Two Hong Kongers accused of being part of a group that campaigned for international sanctions against China yesterday pleaded guilty under the territory’s National Security Law in a case that is linked to jailed pro-democracy tycoon Jimmy Lai (黎智英).
China imposed the sweeping security legislation last year to wipe out dissent after Hong Kong was rocked by huge and often violent democracy protests.
More than 130 people, including many of Hong Kong’s best-known democracy advocates, have since been arrested under the law.
Democracy activist Andy Li (李宇軒), 31, and paralegal Chan Tsz-wah (陳梓華), 30, admitted to a charge of “colluding with foreign forces to endanger China’s national security.”
Prosecutors said they were part of a group that organized the publishing of adverts and articles in overseas newspapers calling for sanctions against China.
They were in custody ahead of their plea.
Little has been heard in open court about the case against the duo, but they are part of a group of people linked to Lai, who is facing the same national security charge.
Authorities have accused Lai, 73, of running a “criminal syndicate” that lobbied for international sanctions against China over its crackdown in Hong Kong.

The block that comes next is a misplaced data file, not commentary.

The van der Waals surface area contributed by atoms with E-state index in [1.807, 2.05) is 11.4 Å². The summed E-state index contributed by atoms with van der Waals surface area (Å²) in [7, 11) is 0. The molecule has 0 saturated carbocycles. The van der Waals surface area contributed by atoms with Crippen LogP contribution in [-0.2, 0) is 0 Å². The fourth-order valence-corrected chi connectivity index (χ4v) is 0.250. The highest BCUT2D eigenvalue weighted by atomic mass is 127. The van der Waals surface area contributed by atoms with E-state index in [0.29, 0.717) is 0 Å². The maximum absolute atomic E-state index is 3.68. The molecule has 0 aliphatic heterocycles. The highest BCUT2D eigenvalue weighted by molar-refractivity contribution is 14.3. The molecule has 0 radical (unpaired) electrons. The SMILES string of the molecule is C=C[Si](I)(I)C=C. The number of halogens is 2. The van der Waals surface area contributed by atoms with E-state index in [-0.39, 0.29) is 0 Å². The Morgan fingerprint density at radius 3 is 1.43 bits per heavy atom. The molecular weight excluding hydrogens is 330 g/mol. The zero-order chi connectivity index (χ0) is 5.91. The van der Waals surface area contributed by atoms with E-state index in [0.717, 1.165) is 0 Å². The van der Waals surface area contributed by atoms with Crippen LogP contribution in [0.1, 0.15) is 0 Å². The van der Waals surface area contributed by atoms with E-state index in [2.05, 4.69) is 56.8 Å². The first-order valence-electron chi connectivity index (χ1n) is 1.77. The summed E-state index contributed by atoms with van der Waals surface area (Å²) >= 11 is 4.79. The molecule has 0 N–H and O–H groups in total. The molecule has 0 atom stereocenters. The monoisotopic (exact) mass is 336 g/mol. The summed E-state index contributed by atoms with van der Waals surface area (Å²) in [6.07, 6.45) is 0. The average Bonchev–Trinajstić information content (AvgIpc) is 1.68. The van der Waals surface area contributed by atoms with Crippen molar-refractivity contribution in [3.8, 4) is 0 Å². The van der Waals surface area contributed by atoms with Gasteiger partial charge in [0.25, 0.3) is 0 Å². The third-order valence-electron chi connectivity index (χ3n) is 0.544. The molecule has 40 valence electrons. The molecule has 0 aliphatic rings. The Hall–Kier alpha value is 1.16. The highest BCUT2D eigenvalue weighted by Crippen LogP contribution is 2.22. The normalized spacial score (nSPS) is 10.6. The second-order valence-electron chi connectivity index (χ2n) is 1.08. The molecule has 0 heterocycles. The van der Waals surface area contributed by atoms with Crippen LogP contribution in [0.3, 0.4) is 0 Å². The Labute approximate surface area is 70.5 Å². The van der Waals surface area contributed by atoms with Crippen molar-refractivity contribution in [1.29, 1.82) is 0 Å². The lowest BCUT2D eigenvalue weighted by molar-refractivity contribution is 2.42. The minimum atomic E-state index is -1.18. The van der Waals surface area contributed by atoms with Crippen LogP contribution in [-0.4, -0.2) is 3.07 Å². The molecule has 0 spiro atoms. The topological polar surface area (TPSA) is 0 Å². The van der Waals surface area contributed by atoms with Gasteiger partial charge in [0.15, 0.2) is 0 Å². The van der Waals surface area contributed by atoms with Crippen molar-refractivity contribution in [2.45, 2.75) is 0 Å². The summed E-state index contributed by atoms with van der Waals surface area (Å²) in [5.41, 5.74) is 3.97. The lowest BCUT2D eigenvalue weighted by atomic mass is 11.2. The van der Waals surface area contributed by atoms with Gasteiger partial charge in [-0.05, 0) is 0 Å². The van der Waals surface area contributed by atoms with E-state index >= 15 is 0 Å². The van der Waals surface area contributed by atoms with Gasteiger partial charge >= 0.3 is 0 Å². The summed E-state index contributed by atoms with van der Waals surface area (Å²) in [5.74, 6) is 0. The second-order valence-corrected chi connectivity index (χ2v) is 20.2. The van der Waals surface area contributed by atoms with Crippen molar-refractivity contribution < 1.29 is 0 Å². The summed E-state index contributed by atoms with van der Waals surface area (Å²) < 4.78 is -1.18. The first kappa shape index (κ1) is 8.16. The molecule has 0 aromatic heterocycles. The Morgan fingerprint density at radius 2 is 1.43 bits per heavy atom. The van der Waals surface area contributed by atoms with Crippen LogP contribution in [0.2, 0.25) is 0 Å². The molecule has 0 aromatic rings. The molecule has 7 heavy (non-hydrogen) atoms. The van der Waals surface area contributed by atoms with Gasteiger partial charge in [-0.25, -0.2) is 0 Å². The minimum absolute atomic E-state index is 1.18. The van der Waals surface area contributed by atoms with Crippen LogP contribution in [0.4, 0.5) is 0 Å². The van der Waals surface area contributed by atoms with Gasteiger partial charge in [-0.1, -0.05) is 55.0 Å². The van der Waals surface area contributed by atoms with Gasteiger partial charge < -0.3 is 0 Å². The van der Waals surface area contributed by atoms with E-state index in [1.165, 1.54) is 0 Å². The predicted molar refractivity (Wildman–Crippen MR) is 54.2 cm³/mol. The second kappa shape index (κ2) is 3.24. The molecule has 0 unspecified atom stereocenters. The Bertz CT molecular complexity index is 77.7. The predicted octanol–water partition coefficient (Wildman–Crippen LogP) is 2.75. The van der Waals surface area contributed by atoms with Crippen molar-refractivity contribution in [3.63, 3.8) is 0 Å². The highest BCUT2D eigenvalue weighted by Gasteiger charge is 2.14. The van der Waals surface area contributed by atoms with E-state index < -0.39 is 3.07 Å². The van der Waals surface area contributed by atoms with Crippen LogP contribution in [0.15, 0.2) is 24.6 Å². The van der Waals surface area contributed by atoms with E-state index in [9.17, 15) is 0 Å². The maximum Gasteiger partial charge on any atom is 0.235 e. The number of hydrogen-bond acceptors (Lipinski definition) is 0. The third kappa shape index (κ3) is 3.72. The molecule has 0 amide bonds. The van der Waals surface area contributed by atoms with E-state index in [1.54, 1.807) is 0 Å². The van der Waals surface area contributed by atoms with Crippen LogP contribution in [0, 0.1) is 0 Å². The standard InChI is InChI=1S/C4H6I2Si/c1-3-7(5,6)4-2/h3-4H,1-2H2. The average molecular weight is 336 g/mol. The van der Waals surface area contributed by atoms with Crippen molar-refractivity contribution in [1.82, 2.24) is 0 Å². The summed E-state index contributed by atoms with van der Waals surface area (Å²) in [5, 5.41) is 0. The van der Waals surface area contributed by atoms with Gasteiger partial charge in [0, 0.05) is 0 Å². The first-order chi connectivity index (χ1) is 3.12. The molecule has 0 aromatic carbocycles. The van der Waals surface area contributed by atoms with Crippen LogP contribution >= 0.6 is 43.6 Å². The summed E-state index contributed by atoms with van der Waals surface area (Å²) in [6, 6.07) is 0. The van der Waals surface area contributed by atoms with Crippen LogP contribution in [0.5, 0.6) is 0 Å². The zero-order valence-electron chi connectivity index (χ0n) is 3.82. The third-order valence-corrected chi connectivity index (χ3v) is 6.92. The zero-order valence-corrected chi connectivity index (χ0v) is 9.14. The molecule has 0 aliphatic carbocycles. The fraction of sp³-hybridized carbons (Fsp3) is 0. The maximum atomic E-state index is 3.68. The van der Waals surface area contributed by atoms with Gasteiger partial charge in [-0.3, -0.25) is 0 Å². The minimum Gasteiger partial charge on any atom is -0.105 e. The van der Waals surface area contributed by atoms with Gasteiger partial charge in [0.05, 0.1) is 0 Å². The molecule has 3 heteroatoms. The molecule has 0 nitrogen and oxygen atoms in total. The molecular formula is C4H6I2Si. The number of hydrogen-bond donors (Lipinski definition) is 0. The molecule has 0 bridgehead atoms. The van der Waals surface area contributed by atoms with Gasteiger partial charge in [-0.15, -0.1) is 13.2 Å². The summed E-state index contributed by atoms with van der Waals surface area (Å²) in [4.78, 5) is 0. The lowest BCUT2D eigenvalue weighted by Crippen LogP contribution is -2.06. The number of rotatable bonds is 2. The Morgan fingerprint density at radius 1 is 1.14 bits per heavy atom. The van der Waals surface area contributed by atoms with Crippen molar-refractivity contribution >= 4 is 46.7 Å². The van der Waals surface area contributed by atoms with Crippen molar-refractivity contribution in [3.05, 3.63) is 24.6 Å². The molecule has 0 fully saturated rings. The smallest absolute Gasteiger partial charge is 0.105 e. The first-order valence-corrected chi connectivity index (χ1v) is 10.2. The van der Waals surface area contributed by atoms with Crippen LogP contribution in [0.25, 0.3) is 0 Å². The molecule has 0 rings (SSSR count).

At yesterday’s hearing, prosecutors read out a summary of the allegations against the two defendants. In it, they accused Lai and his American aide, Mark Simon, of being “masterminds and financial support behind the scene and at the highest level of the syndicate.”
Chan allegedly delivered Lai and Simon’s instructions to Li.
Simon left Hong Kong last year and has previously described the prosecution against Lai and others as a political witch hunt against Beijing’s critics.
In an e-mail, he said he believed that Li and Chan “are making statements under great duress, with questionable legal representation, and with Andy still having charges in China over his head.”
Lai’s newspaper Apple Daily closed in June after authorities used the security law to freeze its assets over the content of the tabloid’s reporting.
Li was one of 12 Hong Kongers who last year made a failed attempt to flee Hong Kong by speedboat for Taiwan.
They were intercepted by the Chinese coast guard and held in detention until their conviction at a closed hearing for illegal border crossing.
The group were eventually returned to Hong Kong custody.
Charges of Li and Chan assisting offenders over the fugitives case have been shelved by the prosecution as the pair pleaded guilty to the collusion offenses.
They were remanded back into custody following their plea with the next hearing scheduled for January.
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